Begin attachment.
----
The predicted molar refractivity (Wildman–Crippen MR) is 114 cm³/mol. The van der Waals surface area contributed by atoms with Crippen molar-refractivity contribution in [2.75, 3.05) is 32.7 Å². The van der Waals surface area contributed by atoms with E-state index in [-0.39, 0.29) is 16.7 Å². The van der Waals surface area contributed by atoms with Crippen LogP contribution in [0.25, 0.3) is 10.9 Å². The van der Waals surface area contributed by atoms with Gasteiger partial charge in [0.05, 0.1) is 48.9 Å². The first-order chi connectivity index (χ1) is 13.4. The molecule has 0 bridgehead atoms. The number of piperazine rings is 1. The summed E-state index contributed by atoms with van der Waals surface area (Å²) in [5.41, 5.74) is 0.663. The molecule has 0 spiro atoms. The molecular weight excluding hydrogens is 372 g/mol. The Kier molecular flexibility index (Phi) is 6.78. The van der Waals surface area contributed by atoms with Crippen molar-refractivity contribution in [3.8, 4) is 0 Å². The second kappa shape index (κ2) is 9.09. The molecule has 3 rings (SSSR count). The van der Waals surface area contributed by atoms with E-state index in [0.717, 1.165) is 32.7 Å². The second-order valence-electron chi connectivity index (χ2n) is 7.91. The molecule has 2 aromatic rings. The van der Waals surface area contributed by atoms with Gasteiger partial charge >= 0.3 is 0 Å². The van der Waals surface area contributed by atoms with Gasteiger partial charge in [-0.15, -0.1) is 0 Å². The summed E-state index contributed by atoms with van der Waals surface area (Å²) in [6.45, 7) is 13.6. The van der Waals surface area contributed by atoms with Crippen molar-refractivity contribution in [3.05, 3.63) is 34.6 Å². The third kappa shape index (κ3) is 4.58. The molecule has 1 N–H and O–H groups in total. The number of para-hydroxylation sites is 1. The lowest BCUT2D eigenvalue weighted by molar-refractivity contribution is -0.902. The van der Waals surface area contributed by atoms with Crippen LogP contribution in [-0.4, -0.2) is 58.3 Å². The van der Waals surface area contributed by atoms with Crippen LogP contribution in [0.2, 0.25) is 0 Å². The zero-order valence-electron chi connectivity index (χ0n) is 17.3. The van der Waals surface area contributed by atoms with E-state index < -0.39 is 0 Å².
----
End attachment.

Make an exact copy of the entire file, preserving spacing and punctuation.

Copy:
The predicted molar refractivity (Wildman–Crippen MR) is 114 cm³/mol. The van der Waals surface area contributed by atoms with Crippen molar-refractivity contribution in [2.75, 3.05) is 32.7 Å². The van der Waals surface area contributed by atoms with E-state index in [-0.39, 0.29) is 16.7 Å². The van der Waals surface area contributed by atoms with Crippen LogP contribution in [0.25, 0.3) is 10.9 Å². The van der Waals surface area contributed by atoms with Gasteiger partial charge in [0.05, 0.1) is 48.9 Å². The first-order chi connectivity index (χ1) is 13.4. The molecule has 0 bridgehead atoms. The number of piperazine rings is 1. The summed E-state index contributed by atoms with van der Waals surface area (Å²) in [5.41, 5.74) is 0.663. The molecule has 0 spiro atoms. The molecular weight excluding hydrogens is 372 g/mol. The Kier molecular flexibility index (Phi) is 6.78. The van der Waals surface area contributed by atoms with Crippen molar-refractivity contribution in [3.8, 4) is 0 Å². The second kappa shape index (κ2) is 9.09. The molecule has 3 rings (SSSR count). The van der Waals surface area contributed by atoms with E-state index in [0.717, 1.165) is 32.7 Å². The second-order valence-electron chi connectivity index (χ2n) is 7.91. The molecule has 2 aromatic rings. The van der Waals surface area contributed by atoms with Gasteiger partial charge >= 0.3 is 0 Å². The van der Waals surface area contributed by atoms with Gasteiger partial charge in [-0.15, -0.1) is 0 Å². The summed E-state index contributed by atoms with van der Waals surface area (Å²) in [6.45, 7) is 13.6. The van der Waals surface area contributed by atoms with Crippen molar-refractivity contribution in [3.05, 3.63) is 34.6 Å². The third kappa shape index (κ3) is 4.58. The molecule has 1 N–H and O–H groups in total. The number of para-hydroxylation sites is 1. The lowest BCUT2D eigenvalue weighted by molar-refractivity contribution is -0.902. The van der Waals surface area contributed by atoms with Crippen LogP contribution in [-0.4, -0.2) is 58.3 Å². The van der Waals surface area contributed by atoms with Crippen LogP contribution in [0.2, 0.25) is 0 Å². The zero-order valence-electron chi connectivity index (χ0n) is 17.3. The van der Waals surface area contributed by atoms with E-state index < -0.39 is 0 Å².